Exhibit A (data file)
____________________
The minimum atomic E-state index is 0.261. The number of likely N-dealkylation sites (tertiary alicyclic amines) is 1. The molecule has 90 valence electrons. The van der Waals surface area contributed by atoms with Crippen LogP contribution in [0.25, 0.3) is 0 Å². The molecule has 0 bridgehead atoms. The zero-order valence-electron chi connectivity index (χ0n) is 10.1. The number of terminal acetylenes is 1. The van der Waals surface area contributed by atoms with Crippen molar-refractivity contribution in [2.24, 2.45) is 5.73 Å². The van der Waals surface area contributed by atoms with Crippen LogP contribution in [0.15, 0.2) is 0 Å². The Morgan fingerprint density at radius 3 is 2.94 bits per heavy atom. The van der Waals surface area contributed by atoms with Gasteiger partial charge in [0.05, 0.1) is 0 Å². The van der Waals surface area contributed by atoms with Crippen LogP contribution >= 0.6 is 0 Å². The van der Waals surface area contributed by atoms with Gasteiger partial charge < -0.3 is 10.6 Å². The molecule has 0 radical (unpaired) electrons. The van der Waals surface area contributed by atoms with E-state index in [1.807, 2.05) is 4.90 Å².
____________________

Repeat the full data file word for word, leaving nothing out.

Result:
The minimum atomic E-state index is 0.261. The number of likely N-dealkylation sites (tertiary alicyclic amines) is 1. The molecule has 90 valence electrons. The van der Waals surface area contributed by atoms with Crippen LogP contribution in [0.25, 0.3) is 0 Å². The molecule has 0 bridgehead atoms. The zero-order valence-electron chi connectivity index (χ0n) is 10.1. The number of terminal acetylenes is 1. The van der Waals surface area contributed by atoms with Crippen molar-refractivity contribution in [2.24, 2.45) is 5.73 Å². The van der Waals surface area contributed by atoms with Crippen LogP contribution in [0.15, 0.2) is 0 Å². The Morgan fingerprint density at radius 3 is 2.94 bits per heavy atom. The van der Waals surface area contributed by atoms with Gasteiger partial charge in [0.05, 0.1) is 0 Å². The van der Waals surface area contributed by atoms with Crippen LogP contribution >= 0.6 is 0 Å². The van der Waals surface area contributed by atoms with Gasteiger partial charge < -0.3 is 10.6 Å². The molecule has 0 radical (unpaired) electrons. The van der Waals surface area contributed by atoms with E-state index in [1.807, 2.05) is 4.90 Å².